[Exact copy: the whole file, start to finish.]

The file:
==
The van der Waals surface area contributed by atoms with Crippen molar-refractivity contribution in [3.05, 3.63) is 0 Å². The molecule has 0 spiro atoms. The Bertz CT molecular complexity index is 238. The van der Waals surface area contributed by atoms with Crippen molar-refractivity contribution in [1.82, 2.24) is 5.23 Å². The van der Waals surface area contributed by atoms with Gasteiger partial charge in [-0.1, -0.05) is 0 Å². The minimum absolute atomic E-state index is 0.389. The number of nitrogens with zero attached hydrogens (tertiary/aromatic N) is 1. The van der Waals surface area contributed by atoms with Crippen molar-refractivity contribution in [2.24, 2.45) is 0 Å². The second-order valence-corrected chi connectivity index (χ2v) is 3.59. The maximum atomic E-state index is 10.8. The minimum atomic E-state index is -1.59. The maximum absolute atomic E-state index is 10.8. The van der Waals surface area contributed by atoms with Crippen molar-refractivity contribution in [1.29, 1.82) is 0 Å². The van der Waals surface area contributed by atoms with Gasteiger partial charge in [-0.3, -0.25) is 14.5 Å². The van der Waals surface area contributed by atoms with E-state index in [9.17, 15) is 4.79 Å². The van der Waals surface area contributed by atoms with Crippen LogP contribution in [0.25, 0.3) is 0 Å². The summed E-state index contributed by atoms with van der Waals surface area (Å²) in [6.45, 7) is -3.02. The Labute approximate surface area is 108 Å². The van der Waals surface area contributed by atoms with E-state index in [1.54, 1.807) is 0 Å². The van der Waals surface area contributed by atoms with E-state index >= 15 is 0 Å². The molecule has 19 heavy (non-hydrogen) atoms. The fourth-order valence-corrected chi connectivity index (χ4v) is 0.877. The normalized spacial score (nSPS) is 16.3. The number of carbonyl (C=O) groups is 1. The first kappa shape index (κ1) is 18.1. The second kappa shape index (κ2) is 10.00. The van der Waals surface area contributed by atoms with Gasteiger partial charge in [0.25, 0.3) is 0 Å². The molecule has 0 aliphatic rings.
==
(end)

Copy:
The van der Waals surface area contributed by atoms with Crippen molar-refractivity contribution in [3.05, 3.63) is 0 Å². The molecule has 0 spiro atoms. The Bertz CT molecular complexity index is 238. The van der Waals surface area contributed by atoms with Crippen molar-refractivity contribution in [1.82, 2.24) is 5.23 Å². The van der Waals surface area contributed by atoms with Gasteiger partial charge in [-0.1, -0.05) is 0 Å². The minimum absolute atomic E-state index is 0.389. The number of nitrogens with zero attached hydrogens (tertiary/aromatic N) is 1. The van der Waals surface area contributed by atoms with Crippen molar-refractivity contribution in [2.24, 2.45) is 0 Å². The second-order valence-corrected chi connectivity index (χ2v) is 3.59. The maximum atomic E-state index is 10.8. The minimum atomic E-state index is -1.59. The maximum absolute atomic E-state index is 10.8. The van der Waals surface area contributed by atoms with Crippen molar-refractivity contribution in [1.29, 1.82) is 0 Å². The van der Waals surface area contributed by atoms with Gasteiger partial charge in [-0.3, -0.25) is 14.5 Å². The van der Waals surface area contributed by atoms with E-state index in [9.17, 15) is 4.79 Å². The van der Waals surface area contributed by atoms with Crippen LogP contribution in [0.25, 0.3) is 0 Å². The summed E-state index contributed by atoms with van der Waals surface area (Å²) in [6.45, 7) is -3.02. The Labute approximate surface area is 108 Å². The van der Waals surface area contributed by atoms with E-state index in [1.54, 1.807) is 0 Å². The van der Waals surface area contributed by atoms with E-state index >= 15 is 0 Å². The molecule has 19 heavy (non-hydrogen) atoms. The fourth-order valence-corrected chi connectivity index (χ4v) is 0.877. The normalized spacial score (nSPS) is 16.3. The number of carbonyl (C=O) groups is 1. The first kappa shape index (κ1) is 18.1. The second kappa shape index (κ2) is 10.00. The van der Waals surface area contributed by atoms with Gasteiger partial charge in [0.25, 0.3) is 0 Å². The molecule has 0 aliphatic rings.